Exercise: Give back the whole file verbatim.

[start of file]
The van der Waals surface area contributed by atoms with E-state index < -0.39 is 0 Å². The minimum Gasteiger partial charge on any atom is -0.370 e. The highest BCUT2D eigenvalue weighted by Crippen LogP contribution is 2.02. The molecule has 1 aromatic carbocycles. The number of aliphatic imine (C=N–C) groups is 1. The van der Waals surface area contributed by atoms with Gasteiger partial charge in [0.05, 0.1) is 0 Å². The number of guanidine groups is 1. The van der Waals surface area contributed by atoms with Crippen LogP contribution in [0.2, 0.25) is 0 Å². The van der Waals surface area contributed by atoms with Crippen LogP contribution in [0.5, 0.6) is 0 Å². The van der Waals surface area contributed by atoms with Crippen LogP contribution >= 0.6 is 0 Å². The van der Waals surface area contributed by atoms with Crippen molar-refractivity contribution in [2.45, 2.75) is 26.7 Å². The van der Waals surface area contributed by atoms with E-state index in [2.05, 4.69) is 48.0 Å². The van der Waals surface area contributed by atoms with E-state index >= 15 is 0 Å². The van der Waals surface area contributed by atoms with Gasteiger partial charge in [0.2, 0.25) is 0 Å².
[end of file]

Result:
The van der Waals surface area contributed by atoms with E-state index < -0.39 is 0 Å². The minimum Gasteiger partial charge on any atom is -0.370 e. The highest BCUT2D eigenvalue weighted by Crippen LogP contribution is 2.02. The molecule has 1 aromatic carbocycles. The number of aliphatic imine (C=N–C) groups is 1. The van der Waals surface area contributed by atoms with Gasteiger partial charge in [0.05, 0.1) is 0 Å². The number of guanidine groups is 1. The van der Waals surface area contributed by atoms with Crippen LogP contribution in [0.2, 0.25) is 0 Å². The van der Waals surface area contributed by atoms with Crippen LogP contribution in [0.5, 0.6) is 0 Å². The van der Waals surface area contributed by atoms with Crippen LogP contribution >= 0.6 is 0 Å². The van der Waals surface area contributed by atoms with Crippen molar-refractivity contribution in [2.45, 2.75) is 26.7 Å². The van der Waals surface area contributed by atoms with E-state index in [2.05, 4.69) is 48.0 Å². The van der Waals surface area contributed by atoms with E-state index >= 15 is 0 Å². The van der Waals surface area contributed by atoms with Gasteiger partial charge in [0.2, 0.25) is 0 Å².